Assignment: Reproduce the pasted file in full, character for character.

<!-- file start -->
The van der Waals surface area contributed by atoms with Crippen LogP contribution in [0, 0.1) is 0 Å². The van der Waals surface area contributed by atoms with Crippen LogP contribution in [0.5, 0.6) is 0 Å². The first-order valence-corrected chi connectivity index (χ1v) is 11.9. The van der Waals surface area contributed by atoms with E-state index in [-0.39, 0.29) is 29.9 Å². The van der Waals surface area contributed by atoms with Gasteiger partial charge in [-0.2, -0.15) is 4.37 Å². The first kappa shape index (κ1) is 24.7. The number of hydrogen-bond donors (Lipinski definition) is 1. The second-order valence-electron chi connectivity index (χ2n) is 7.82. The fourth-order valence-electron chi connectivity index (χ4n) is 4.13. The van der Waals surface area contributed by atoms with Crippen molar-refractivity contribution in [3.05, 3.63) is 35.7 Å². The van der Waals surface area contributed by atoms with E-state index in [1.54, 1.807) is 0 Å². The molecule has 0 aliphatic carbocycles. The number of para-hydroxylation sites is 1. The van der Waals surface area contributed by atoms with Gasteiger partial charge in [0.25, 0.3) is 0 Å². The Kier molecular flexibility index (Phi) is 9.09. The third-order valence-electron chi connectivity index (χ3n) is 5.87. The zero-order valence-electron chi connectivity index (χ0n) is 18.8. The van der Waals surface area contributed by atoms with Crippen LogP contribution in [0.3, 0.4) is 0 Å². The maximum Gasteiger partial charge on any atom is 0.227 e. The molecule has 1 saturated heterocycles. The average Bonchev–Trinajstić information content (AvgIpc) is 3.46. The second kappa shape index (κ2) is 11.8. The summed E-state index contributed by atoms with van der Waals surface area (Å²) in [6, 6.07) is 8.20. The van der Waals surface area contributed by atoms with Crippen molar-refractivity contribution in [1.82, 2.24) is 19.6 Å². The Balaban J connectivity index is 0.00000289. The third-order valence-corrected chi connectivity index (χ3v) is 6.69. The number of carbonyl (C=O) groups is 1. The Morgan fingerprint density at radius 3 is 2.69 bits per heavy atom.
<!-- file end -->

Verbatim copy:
The van der Waals surface area contributed by atoms with Crippen LogP contribution in [0, 0.1) is 0 Å². The van der Waals surface area contributed by atoms with Crippen LogP contribution in [0.5, 0.6) is 0 Å². The first-order valence-corrected chi connectivity index (χ1v) is 11.9. The van der Waals surface area contributed by atoms with E-state index in [-0.39, 0.29) is 29.9 Å². The van der Waals surface area contributed by atoms with Gasteiger partial charge in [-0.2, -0.15) is 4.37 Å². The first kappa shape index (κ1) is 24.7. The number of hydrogen-bond donors (Lipinski definition) is 1. The second-order valence-electron chi connectivity index (χ2n) is 7.82. The fourth-order valence-electron chi connectivity index (χ4n) is 4.13. The van der Waals surface area contributed by atoms with Crippen molar-refractivity contribution in [3.05, 3.63) is 35.7 Å². The van der Waals surface area contributed by atoms with E-state index in [1.54, 1.807) is 0 Å². The molecule has 0 aliphatic carbocycles. The number of para-hydroxylation sites is 1. The van der Waals surface area contributed by atoms with Gasteiger partial charge in [0.25, 0.3) is 0 Å². The Kier molecular flexibility index (Phi) is 9.09. The third-order valence-electron chi connectivity index (χ3n) is 5.87. The zero-order valence-electron chi connectivity index (χ0n) is 18.8. The van der Waals surface area contributed by atoms with Crippen LogP contribution in [0.3, 0.4) is 0 Å². The maximum Gasteiger partial charge on any atom is 0.227 e. The molecule has 1 saturated heterocycles. The average Bonchev–Trinajstić information content (AvgIpc) is 3.46. The second kappa shape index (κ2) is 11.8. The summed E-state index contributed by atoms with van der Waals surface area (Å²) in [6, 6.07) is 8.20. The van der Waals surface area contributed by atoms with Crippen molar-refractivity contribution in [1.82, 2.24) is 19.6 Å². The Balaban J connectivity index is 0.00000289. The third-order valence-corrected chi connectivity index (χ3v) is 6.69. The number of carbonyl (C=O) groups is 1. The Morgan fingerprint density at radius 3 is 2.69 bits per heavy atom.